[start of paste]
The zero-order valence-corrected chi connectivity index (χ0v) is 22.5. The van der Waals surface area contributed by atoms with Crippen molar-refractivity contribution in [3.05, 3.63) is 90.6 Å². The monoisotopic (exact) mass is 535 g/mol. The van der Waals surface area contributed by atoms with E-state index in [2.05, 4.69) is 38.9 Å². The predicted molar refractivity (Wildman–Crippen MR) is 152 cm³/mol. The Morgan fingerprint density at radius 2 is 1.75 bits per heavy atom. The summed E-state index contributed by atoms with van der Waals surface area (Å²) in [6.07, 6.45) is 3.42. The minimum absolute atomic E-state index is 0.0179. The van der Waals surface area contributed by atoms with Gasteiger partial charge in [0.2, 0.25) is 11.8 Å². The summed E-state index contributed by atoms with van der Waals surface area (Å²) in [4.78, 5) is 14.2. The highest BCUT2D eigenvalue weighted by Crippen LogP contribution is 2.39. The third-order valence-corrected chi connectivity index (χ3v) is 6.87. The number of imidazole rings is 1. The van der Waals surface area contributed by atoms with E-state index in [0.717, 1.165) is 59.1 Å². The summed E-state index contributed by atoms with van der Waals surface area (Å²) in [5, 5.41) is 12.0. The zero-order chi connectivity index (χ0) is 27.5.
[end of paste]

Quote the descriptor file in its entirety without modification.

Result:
The zero-order valence-corrected chi connectivity index (χ0v) is 22.5. The van der Waals surface area contributed by atoms with Crippen molar-refractivity contribution in [3.05, 3.63) is 90.6 Å². The monoisotopic (exact) mass is 535 g/mol. The van der Waals surface area contributed by atoms with E-state index in [2.05, 4.69) is 38.9 Å². The predicted molar refractivity (Wildman–Crippen MR) is 152 cm³/mol. The Morgan fingerprint density at radius 2 is 1.75 bits per heavy atom. The summed E-state index contributed by atoms with van der Waals surface area (Å²) in [6.07, 6.45) is 3.42. The minimum absolute atomic E-state index is 0.0179. The van der Waals surface area contributed by atoms with Gasteiger partial charge in [0.2, 0.25) is 11.8 Å². The summed E-state index contributed by atoms with van der Waals surface area (Å²) in [4.78, 5) is 14.2. The highest BCUT2D eigenvalue weighted by Crippen LogP contribution is 2.39. The third-order valence-corrected chi connectivity index (χ3v) is 6.87. The number of imidazole rings is 1. The van der Waals surface area contributed by atoms with E-state index in [0.717, 1.165) is 59.1 Å². The summed E-state index contributed by atoms with van der Waals surface area (Å²) in [5, 5.41) is 12.0. The zero-order chi connectivity index (χ0) is 27.5.